In horses, Tiludronate has been shown to have significant influences on the balance between bone resorption and formation, by demonstrating a significant increase in bone mineral density in an equine osteoporosis model (Delguste et al.).

Denoix et al. have shown significant improvement in lameness scores in horses treated with 1,0 mg/kg Tiludronate once daily for ten days compared to a lower dose or placebo.


Similar positive results were found in a placebo-controlled study performed by Gough et al. In this study 60% of the treated horses showed an average improvement in 2 lameness grades at day 120 after treatment (based on a 0-10 lameness scale).

In the treatment of osteoarthritic changes of the thoracolumbar spine, a significant improvement in thoracolumbar mobility was found in comparison with a placebo-treated group of horses. In 3 out of  22 treated animals, repeated treatment was performed at four weeks after initial treatment because of lack of response after the first treatment. 2 of the three horses who received this treatment also improved. This phenomenon was also observed in the navicular disease study: 10-20% of non-responders after 4-6 weeks who are given a second treatment can still improve after this repeated treatment.


Concerning the dosage regime:  in a pharmacokinetic -and dynamic treatment study, Delguste et al. have shown complete bioequivalence of both treatment regimes: 10 days consecutive 0,1 mg/kg tiludronate IV vs. a single 1 mg/kg IV continuous rate infusion.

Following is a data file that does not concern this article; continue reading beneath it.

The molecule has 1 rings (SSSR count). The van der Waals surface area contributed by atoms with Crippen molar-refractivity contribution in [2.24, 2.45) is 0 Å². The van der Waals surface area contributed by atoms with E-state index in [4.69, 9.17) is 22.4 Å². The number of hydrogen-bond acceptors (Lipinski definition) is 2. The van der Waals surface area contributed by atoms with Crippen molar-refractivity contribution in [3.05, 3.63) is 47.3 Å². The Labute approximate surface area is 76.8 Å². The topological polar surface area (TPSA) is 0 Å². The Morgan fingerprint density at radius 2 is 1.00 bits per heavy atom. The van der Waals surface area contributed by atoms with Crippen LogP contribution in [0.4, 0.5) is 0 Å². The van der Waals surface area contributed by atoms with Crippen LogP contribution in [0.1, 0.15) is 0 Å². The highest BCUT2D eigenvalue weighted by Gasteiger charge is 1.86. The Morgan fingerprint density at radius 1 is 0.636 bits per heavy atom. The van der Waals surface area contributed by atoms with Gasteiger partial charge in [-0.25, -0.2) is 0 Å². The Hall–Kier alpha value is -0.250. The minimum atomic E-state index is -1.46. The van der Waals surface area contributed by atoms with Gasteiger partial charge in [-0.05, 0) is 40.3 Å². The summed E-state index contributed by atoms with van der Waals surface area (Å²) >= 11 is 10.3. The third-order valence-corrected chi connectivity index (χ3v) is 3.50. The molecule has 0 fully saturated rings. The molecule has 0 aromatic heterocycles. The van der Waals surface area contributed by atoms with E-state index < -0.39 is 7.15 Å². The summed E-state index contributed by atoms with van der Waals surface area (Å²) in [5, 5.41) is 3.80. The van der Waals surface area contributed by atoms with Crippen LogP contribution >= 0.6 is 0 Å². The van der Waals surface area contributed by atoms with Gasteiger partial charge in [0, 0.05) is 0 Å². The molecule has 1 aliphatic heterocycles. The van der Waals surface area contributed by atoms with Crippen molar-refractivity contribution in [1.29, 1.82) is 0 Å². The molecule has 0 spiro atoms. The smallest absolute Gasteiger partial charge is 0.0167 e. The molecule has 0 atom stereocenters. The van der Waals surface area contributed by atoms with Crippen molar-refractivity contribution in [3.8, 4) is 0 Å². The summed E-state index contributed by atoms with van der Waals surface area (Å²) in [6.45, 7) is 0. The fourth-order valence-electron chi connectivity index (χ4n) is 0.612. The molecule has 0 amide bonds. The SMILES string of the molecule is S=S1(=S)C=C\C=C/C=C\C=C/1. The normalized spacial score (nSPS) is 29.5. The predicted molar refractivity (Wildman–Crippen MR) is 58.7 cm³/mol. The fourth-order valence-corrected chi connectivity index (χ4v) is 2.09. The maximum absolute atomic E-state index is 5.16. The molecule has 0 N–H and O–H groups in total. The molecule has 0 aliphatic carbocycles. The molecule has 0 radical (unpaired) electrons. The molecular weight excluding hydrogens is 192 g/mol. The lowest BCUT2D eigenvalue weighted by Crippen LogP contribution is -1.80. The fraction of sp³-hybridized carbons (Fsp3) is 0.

Clodronate is an FDA approved and EU-registered non-Nitrogenous Biphosphonate for use in navicular disease and bone spavin. There are no articles published with pharmacokinetic -and dynamic data on this drug. The only study regarding its clinical efficacy is a study carried out on behalf of DECHRA (distributor of OSPHOS) itself, and therefore results are not peer-reviewed or free of conflicts of interest by the researchers.

Numerous reports (e.g., Nancollas et al.) show that clodronate has the lowest hydroxyapatite affinity of all biphosphonates (even lower than the less potent etidronate). In human medicine, treatment with clodronate is usually orally with a once weekly or 2-weekly administration. Because of this great frequent dosage regimen, the OSPHOS dosage regimen of once per 3-6 months is questionable. There have been no published equine studies showing any effect of clodronate on biomarkers (e.g., CTX-1 levels) of bone resorption or bone mineral density studies. Concerning safety, side-effects were seen in 28 out of 111 horses, varying from colic to mild discomfort. Clinical results are reported by the manufacturer to be comparable to Tiludronate-administration when Clodronate is given in a 1,4 mg/kg IM dosage.




Zoledronate is known to be the most potent biphosphonate available in medicine. It belongs to the Nitrogen-containing biphosponate. It’s potency about clodronate and tiludronate is 1000 times higher.

Two studies in horses have shown impressive results concerning its clinical efficacy as well as its pharmacokinetic -and dynamic properties.